In summer 912, Emperor Taizu was assassinated by his son Zhu Yougui the Prince of Ying, who then took the throne after putting his adoptive brother Zhu Youwen the Prince of Bo to death and blaming Zhu Youwen for the assassination. However, many generals believed Zhu Yougui to be responsible, and Yuan was soon in contact with the major general Yang Shihou, Emperor Taizu's son-in-law Zhao Yan, and Emperor Taizu's son Zhu Youzhen the Prince of Jun, plotting to overthrow Zhu Yougui. In spring 913, Yuan sent his soldiers into the palace and had Zhu Yougui surrounded. Zhu Yougui, seeing the situation as hopeless, committed suicide with his wife Empress Zhang and his servant Feng Ting'e (馮廷諤). Yuan and Zhao took over control of the capital Luoyang, and sent the imperial seal to Daliang, where Zhu Youzhen was then at the time, offering the throne to him. Zhu Youzhen accepted and took the throne at Daliang. For his contributions, Yuan was given the honorary titles of military governor of Zhennan Circuit (鎮南, headquartered in modern Nanchang, Jiangxi, then under control of Later Liang's enemy Wu), acting Taibao (太保), honorary chancellor (同中書門下平章事, Tong Zhongshu Menxia Pingzhangshi), acting mayor of Kaifeng (i.e., Daliang), and the commander of the capital guards; he was also created a duke. In 914, he was made the military governor of Pinglu Circuit (平盧, headquartered in modern Weifang, Shandong), and shortly after the military governor of Xuanwu, where he would remain for some 10 years. When Wu's junior regent Xu Zhixun put Ying Prefecture (潁州, in modern Fuyang, Anhui) under siege late in 916, Zhu Youzhen (who had changed his name to Zhu Zhen by this point) ordered Yuan to command a relief force; when Yuan approached Ying, Xu withdrew. It was said that during Emperor Taizu's reign, a culture of corruption developed among the generals. In particular, Yuan, as a nephew of the emperor, while governing the circuits, took much wealth from the people and enriched himself.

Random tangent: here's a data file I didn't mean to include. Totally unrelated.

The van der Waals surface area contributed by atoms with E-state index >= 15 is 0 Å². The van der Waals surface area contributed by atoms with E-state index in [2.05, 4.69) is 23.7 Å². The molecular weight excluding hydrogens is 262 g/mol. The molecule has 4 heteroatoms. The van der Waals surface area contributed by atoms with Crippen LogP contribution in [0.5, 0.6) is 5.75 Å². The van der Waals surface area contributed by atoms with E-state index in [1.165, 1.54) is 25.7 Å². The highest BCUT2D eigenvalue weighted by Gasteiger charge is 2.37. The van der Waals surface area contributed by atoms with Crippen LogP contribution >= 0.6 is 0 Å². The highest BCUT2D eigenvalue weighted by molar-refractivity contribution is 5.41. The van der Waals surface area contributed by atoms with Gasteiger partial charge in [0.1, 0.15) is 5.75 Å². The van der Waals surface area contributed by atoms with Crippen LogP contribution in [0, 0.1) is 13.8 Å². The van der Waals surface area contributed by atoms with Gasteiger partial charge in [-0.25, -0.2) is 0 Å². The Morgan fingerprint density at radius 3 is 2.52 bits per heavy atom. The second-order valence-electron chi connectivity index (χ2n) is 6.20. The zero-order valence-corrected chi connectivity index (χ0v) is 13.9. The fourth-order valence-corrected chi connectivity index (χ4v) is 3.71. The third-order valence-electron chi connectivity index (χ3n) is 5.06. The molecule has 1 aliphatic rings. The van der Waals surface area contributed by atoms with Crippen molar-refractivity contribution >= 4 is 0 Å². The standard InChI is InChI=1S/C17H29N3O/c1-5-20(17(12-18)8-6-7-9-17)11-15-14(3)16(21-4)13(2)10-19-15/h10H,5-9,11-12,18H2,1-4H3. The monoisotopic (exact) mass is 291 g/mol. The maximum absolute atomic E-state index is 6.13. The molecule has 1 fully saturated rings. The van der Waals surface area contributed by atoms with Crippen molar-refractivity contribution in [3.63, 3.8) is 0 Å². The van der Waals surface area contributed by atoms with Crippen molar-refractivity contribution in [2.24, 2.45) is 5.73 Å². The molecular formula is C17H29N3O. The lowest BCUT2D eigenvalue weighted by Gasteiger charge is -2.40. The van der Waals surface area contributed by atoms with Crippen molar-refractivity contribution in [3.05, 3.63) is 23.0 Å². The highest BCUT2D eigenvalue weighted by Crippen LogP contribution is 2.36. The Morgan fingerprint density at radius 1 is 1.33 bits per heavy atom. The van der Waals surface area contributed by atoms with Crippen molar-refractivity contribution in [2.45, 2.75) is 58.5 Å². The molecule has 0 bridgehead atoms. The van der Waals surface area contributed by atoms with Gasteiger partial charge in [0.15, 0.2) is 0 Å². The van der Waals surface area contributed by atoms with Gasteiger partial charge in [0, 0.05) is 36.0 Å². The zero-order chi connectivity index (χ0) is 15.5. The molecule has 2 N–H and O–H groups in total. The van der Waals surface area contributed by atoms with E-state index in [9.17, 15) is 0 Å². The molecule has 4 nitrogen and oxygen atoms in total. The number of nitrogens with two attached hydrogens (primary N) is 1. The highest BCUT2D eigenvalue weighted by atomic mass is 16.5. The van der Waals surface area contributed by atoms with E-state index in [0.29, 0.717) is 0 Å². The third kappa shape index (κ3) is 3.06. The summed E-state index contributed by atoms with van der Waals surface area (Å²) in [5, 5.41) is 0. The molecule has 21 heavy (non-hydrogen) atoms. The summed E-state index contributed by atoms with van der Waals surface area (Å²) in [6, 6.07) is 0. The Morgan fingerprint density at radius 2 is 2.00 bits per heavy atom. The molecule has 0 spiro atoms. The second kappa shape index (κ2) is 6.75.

During Later TangEdit